Should I Go With a Free or Paid Antivirus?Posted 2 years ago
Blog writer & Web developer
Many people will say paying for antivirus software is a total rip-off, but I disagree at some level. It wasn’t until the past few years free antivirus software even existed to the wide market. Both sides have valid points. If you like some people, a free antivirus is all you need. On the other hand, a free antivirus won’t protect you from much, except viruses. You might need more protection.
As you purchase additional security protection software, you should look at buying the suite that antivirus company is offering. Four basic levels of antivirus products exist: free, paid antivirus, suites and premium. If you need identify theft protection or advanced firewall utilities, look into the suites or premium versions. You may also get parental controls and system performance tools.
As I mentioned above, free antivirus software normally only provides a bare-minimum level of protection, but at least its protection. One of the setbacks to using a free antivirus solution is the lack of tech support with that company. But you’re getting the software free, right? Most companies will, however, offer phone support for paying customers. Avast offers email support for its freebie users, and many companies provide a forum or knowledge base for help.
In addition, many free antivirus products have ads. Avast, for example, has an upgrade link in the upper right corner its main window. If you decide to go free, you have other free options for Malware to help further your protection. Three common security software programs are MalwareBytes, SpywareBlaster and Spybot Search & Destroy. They have their disadvantages being free, but they have their advantage: FREE (not trials).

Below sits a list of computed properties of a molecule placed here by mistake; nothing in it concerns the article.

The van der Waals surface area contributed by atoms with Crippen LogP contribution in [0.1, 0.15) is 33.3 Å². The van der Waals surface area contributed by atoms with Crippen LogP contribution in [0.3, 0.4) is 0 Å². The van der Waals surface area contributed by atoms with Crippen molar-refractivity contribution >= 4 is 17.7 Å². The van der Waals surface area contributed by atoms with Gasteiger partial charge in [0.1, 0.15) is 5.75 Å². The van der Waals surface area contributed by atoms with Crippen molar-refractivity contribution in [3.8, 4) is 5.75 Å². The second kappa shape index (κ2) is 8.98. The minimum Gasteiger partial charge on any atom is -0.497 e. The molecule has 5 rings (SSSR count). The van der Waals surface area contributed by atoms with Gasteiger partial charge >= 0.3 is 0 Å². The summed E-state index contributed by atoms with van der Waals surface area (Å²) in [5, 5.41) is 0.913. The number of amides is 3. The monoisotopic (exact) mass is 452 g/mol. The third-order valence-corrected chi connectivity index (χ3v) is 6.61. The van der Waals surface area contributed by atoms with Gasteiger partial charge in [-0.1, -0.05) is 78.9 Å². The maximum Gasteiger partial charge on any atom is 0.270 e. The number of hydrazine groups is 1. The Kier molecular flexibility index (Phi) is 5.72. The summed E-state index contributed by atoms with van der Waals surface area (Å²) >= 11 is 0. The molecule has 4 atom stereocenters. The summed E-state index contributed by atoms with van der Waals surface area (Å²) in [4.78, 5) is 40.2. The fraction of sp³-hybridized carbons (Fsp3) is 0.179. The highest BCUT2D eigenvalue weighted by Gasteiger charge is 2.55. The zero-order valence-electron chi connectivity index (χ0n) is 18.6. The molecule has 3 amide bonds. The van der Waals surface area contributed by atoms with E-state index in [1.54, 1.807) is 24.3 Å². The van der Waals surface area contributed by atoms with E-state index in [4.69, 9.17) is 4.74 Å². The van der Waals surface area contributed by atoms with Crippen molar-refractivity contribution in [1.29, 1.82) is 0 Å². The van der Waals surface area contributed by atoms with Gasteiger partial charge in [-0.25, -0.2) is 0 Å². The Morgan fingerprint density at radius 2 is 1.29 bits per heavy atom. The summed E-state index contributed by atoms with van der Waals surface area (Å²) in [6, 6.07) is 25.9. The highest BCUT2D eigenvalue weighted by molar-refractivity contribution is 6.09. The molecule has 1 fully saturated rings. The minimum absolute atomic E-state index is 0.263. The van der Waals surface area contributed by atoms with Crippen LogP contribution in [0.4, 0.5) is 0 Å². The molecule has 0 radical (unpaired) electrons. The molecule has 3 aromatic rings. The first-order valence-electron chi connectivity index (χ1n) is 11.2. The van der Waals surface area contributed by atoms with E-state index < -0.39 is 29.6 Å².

As far as detecting new viruses, both free and paid antivirus products are about the same really. But note that a company ran real-world tests and found that free antiviruses missed about 15% of samples given.
The speed of a free antivirus is naturally faster than paid versions. They generally are stripped-down versions (minus the ads). The difference in speed should not be your deciding factor, however, as there is only around a 10% difference. Both free and paid antivirus software increases boot time. But that does not mean you should not have antivirus protection. Having an antivirus solution is critical today, mostly in Windows computers but also others.